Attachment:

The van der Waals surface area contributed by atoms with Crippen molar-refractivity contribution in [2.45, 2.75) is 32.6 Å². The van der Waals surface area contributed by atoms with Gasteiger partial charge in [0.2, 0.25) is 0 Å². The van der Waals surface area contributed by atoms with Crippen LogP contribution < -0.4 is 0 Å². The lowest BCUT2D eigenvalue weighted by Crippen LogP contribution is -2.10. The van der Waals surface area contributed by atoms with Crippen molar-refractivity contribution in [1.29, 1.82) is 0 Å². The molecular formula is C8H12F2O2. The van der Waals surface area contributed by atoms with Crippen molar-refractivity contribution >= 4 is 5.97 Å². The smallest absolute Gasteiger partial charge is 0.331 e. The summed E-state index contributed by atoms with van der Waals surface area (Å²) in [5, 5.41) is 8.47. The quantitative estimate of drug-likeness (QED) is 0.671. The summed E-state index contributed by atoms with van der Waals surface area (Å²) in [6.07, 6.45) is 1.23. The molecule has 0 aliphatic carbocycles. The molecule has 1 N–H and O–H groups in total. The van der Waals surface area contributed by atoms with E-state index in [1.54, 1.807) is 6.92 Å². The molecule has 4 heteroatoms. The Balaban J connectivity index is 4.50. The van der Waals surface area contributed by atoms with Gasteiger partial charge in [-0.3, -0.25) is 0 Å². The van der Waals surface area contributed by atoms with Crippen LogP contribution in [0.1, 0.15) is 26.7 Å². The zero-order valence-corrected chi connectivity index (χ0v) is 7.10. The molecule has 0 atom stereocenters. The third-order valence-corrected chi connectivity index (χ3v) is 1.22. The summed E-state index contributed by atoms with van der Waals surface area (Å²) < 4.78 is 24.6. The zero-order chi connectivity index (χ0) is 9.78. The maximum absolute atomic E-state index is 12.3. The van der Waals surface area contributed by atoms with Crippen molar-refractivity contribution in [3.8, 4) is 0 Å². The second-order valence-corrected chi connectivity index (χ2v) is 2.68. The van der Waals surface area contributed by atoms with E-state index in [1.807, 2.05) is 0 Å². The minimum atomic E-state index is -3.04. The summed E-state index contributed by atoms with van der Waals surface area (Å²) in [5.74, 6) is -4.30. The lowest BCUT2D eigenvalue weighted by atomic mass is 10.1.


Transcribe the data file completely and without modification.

The van der Waals surface area contributed by atoms with Crippen molar-refractivity contribution in [2.45, 2.75) is 32.6 Å². The van der Waals surface area contributed by atoms with Gasteiger partial charge in [0.2, 0.25) is 0 Å². The van der Waals surface area contributed by atoms with Crippen LogP contribution < -0.4 is 0 Å². The lowest BCUT2D eigenvalue weighted by Crippen LogP contribution is -2.10. The van der Waals surface area contributed by atoms with Crippen molar-refractivity contribution in [1.29, 1.82) is 0 Å². The molecular formula is C8H12F2O2. The van der Waals surface area contributed by atoms with Crippen molar-refractivity contribution >= 4 is 5.97 Å². The smallest absolute Gasteiger partial charge is 0.331 e. The summed E-state index contributed by atoms with van der Waals surface area (Å²) in [5, 5.41) is 8.47. The quantitative estimate of drug-likeness (QED) is 0.671. The summed E-state index contributed by atoms with van der Waals surface area (Å²) in [6.07, 6.45) is 1.23. The molecule has 0 aliphatic carbocycles. The molecule has 1 N–H and O–H groups in total. The van der Waals surface area contributed by atoms with E-state index in [1.54, 1.807) is 6.92 Å². The molecule has 4 heteroatoms. The Balaban J connectivity index is 4.50. The van der Waals surface area contributed by atoms with Gasteiger partial charge in [-0.3, -0.25) is 0 Å². The van der Waals surface area contributed by atoms with Crippen LogP contribution in [0.1, 0.15) is 26.7 Å². The zero-order valence-corrected chi connectivity index (χ0v) is 7.10. The molecule has 0 atom stereocenters. The third-order valence-corrected chi connectivity index (χ3v) is 1.22. The summed E-state index contributed by atoms with van der Waals surface area (Å²) < 4.78 is 24.6. The zero-order chi connectivity index (χ0) is 9.78. The maximum absolute atomic E-state index is 12.3. The van der Waals surface area contributed by atoms with Crippen molar-refractivity contribution in [3.8, 4) is 0 Å². The second-order valence-corrected chi connectivity index (χ2v) is 2.68. The van der Waals surface area contributed by atoms with E-state index in [1.807, 2.05) is 0 Å². The minimum atomic E-state index is -3.04. The summed E-state index contributed by atoms with van der Waals surface area (Å²) in [5.74, 6) is -4.30. The lowest BCUT2D eigenvalue weighted by atomic mass is 10.1.